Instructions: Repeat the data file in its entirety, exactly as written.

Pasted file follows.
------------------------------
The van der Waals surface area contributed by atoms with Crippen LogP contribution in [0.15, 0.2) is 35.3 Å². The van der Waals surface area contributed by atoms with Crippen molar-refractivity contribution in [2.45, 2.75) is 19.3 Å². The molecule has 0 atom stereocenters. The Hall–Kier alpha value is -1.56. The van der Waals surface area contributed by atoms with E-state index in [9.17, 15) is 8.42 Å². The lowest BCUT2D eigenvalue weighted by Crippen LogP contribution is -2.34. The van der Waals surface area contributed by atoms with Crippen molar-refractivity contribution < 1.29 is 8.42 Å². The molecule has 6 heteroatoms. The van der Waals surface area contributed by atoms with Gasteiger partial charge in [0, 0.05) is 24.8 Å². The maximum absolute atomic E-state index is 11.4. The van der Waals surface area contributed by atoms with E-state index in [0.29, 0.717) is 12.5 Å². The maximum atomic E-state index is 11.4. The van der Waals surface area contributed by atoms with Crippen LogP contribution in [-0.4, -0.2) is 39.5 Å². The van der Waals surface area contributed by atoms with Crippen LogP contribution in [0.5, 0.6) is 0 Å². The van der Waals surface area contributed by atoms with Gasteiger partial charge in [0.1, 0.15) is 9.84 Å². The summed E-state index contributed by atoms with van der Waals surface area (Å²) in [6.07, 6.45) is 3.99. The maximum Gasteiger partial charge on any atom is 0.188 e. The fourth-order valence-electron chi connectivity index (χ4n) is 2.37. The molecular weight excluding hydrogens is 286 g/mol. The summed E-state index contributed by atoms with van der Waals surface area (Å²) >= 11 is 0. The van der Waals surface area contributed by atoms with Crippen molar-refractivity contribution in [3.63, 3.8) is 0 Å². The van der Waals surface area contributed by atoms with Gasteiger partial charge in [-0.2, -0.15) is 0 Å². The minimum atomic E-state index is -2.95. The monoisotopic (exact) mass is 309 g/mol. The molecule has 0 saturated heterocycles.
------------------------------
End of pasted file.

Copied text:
The van der Waals surface area contributed by atoms with Crippen LogP contribution in [0.15, 0.2) is 35.3 Å². The van der Waals surface area contributed by atoms with Crippen molar-refractivity contribution in [2.45, 2.75) is 19.3 Å². The molecule has 0 atom stereocenters. The Hall–Kier alpha value is -1.56. The van der Waals surface area contributed by atoms with E-state index in [9.17, 15) is 8.42 Å². The lowest BCUT2D eigenvalue weighted by Crippen LogP contribution is -2.34. The van der Waals surface area contributed by atoms with Crippen molar-refractivity contribution < 1.29 is 8.42 Å². The molecule has 6 heteroatoms. The van der Waals surface area contributed by atoms with Gasteiger partial charge in [0, 0.05) is 24.8 Å². The maximum absolute atomic E-state index is 11.4. The van der Waals surface area contributed by atoms with E-state index in [0.29, 0.717) is 12.5 Å². The maximum atomic E-state index is 11.4. The van der Waals surface area contributed by atoms with Crippen LogP contribution in [-0.4, -0.2) is 39.5 Å². The van der Waals surface area contributed by atoms with Crippen LogP contribution in [0.5, 0.6) is 0 Å². The van der Waals surface area contributed by atoms with Gasteiger partial charge in [0.1, 0.15) is 9.84 Å². The summed E-state index contributed by atoms with van der Waals surface area (Å²) in [6.07, 6.45) is 3.99. The maximum Gasteiger partial charge on any atom is 0.188 e. The fourth-order valence-electron chi connectivity index (χ4n) is 2.37. The molecular weight excluding hydrogens is 286 g/mol. The summed E-state index contributed by atoms with van der Waals surface area (Å²) >= 11 is 0. The van der Waals surface area contributed by atoms with Crippen molar-refractivity contribution in [3.63, 3.8) is 0 Å². The van der Waals surface area contributed by atoms with Gasteiger partial charge in [-0.2, -0.15) is 0 Å². The minimum atomic E-state index is -2.95. The monoisotopic (exact) mass is 309 g/mol. The molecule has 0 saturated heterocycles.